Sexual Wrongdoing in the Government Workplace: the Leadership Challenge

Despite all the media coverage, assault and harassment remain too common. There’s a lot that public leaders could be doing.

We’ve seen more than enough sexual assault and harassment cases that were ignored for years or even decades. The Catholic Church scandal. Penn State and, more recently, Baylor University. The National Football League. The military service military academies and the Coast Guard. Some local government fire and police agencies. And that’s just a starter list.
At the National Park Service, complaints of sexual harassment and assault go back over 20 years. In one survey, 75 percent of female park police said they had experienced sexual harassment on the job.

The law on this subject is clear. Sexual assault is a crime. The Civil Rights Act of 1964, as well as many state and local laws, prohibit both sexual discrimination and sexual harassment. And the U.S. Supreme Court has ruled that employers are strictly liable for sexual harassment committed by supervisors if the employee suffers a tangible job detriment.

Given that the law is clear and that the media continue to report on sexual assault scandals, why does this ugly problem persist? Why do so many public-sector leaders seem unable or unwilling to take strong steps when serious allegations are made? And what can be done to turn the situation around?

There are a number of reasons for inaction. A 2014 survey of female firefighters provides some clues. Seventy percent of the survey respondents said they did not report their attacks. The reasons they gave — and some gave more than one — are familiar: emotional trauma and feelings of shame; a belief that their reports wouldn’t be taken seriously; fears of physical reprisal from attackers; and worry that they would lose their jobs.
In other words, fear is a major factor. But there are several others. Interviews with sexual assault victims in government agencies indicate:

• The internal reporting process is murky and often delayed by supervisors who want to keep incidents quiet.
• Some managers dismiss complaints as “simply a misunderstanding” between the supervisor and staff.
• The victim is often required to repeat her story multiple times to different people, which discourages many from pursuing their complaints.
• A hostile work environment exists, where sexist jokes, pornographic displays and unwanted sexual advances are common and ignored by management.
• Leaders want to protect the agency’s reputation, so they take mild steps such as moving the accused to a different unit.

The last factor is especially troubling. The leader may feel that he or she has acted appropriately, but the message to the staff is clear: You can sexually harass someone and get nothing but a mild tap on the wrist.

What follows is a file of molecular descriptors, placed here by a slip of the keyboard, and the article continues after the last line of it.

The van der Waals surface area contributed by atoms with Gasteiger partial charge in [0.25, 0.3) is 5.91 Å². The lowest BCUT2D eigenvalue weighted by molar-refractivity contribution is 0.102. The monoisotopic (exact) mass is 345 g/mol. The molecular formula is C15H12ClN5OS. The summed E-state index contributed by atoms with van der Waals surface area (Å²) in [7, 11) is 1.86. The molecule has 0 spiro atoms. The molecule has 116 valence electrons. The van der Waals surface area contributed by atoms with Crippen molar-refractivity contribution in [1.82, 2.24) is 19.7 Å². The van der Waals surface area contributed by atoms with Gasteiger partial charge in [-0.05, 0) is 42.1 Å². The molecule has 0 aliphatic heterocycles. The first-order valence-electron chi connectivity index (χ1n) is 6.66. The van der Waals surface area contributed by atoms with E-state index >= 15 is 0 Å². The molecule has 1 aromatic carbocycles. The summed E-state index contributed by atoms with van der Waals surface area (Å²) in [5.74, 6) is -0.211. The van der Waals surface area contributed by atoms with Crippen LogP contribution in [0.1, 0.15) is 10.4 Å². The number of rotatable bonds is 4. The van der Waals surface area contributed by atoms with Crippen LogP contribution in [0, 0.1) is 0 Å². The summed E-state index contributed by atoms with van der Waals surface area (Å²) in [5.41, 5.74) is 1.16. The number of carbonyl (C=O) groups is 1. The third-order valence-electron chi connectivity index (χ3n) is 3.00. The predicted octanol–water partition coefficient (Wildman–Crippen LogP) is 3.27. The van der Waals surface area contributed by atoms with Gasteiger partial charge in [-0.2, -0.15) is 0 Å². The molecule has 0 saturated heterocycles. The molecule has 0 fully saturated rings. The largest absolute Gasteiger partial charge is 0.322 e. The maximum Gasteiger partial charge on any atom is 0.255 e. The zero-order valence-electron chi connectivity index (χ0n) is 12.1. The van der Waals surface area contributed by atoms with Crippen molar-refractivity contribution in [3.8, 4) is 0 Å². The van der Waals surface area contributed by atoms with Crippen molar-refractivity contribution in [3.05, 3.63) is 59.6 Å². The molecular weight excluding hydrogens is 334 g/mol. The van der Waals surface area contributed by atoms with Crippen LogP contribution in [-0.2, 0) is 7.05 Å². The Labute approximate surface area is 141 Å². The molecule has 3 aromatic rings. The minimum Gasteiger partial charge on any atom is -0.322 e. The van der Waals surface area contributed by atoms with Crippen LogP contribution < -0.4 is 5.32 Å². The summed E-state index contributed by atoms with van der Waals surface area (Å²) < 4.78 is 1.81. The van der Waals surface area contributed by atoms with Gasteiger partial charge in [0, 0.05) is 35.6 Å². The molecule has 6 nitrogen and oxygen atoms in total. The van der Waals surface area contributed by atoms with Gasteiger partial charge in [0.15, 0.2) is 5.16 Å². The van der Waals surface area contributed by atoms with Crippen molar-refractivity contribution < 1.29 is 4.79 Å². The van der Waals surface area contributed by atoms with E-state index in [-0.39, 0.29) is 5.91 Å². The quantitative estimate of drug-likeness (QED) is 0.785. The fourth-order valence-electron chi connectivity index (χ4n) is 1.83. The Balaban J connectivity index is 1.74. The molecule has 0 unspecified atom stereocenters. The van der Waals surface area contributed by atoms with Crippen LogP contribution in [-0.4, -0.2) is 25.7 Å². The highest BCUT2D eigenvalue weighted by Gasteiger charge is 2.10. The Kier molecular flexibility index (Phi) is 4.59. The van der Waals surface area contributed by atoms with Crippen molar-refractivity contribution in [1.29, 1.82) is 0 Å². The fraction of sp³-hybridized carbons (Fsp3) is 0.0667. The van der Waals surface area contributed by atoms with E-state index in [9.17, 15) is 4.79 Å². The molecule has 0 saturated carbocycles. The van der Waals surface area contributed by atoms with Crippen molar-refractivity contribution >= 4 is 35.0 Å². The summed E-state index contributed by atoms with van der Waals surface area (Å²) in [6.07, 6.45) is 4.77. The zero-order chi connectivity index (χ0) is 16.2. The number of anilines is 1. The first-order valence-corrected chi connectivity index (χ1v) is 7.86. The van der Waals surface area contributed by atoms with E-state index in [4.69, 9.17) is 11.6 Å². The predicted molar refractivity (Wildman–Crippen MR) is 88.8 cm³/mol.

What can public managers do to prevent and address this ongoing scourge? Training and education are a good start. Henrico County, Va., for example, designed its own online training program on sexual harassment. All supervisors are required to complete it. The course defines sexual harassment, makes the laws on the subject clear and outlines the county’s procedures for handling claims of harassment.

Henrico’s approach emphasizes the importance of setting clear expectations for behaviors. Supervisors can’t complete the course until they get a grade of 100 on the final test. That’s unusual for government training programs, and it’s impressive. Many of the county’s supervisors have praised the training; several have gone through it with their staff members. And, in addition to supervisory training, all of Henrico’s new employees must watch and discuss “Let’s Get Honest,” a creative video about sexual harassment (it’s commercially available).

Another useful informational resource is the International City/County Management Association’s Effective Supervisory Practices: Better Results through Teamwork. Chapter 14 of the book, entitled “Ensuring a harassment-free and respectful workplace,” offers tips on, among other things, writing a harassment policy, responding to complaints, intervening effectively and protecting complainants from retaliation.

Unfortunately, however, information and training aren’t enough. They are helpful to those who want to do the right thing, but the best training program won’t change a hostile work environment or deter sexual predators. What’s needed is strong leadership — not just one leader, but a leadership team that is committed to creating a work culture that values and respects everyone.

Such teams are effective when they make clear that they have zero tolerance for any form of harassment and when they talk with genuine conviction about the importance of a culture built on respect. They should do so at new employee onboarding programs, at retreats with work units, at all-hands meetings. And leadership teams can help create respectful work cultures when they honor supervisors who take strong action against those who harass others.

They also make a difference when they ask groups of middle managers and supervisors what specific steps they’re taking to foster mutual respect — and hold them accountable for making respect a priority. When senior managers ask the same questions of their reports, over and over, people usually realize what their bosses want and care about, and follow suit. And leaders’ efforts gain credibility when they institute 360-degree reviews of managers and supervisors that include pointed questions about exactly what managers are doing to foster respect in their work units.

These kinds of actions will create healthier workplaces. They will help attract talented millennials who won’t put up with any sort of harassment at work. And they will make people proud of their organizations and their leaders.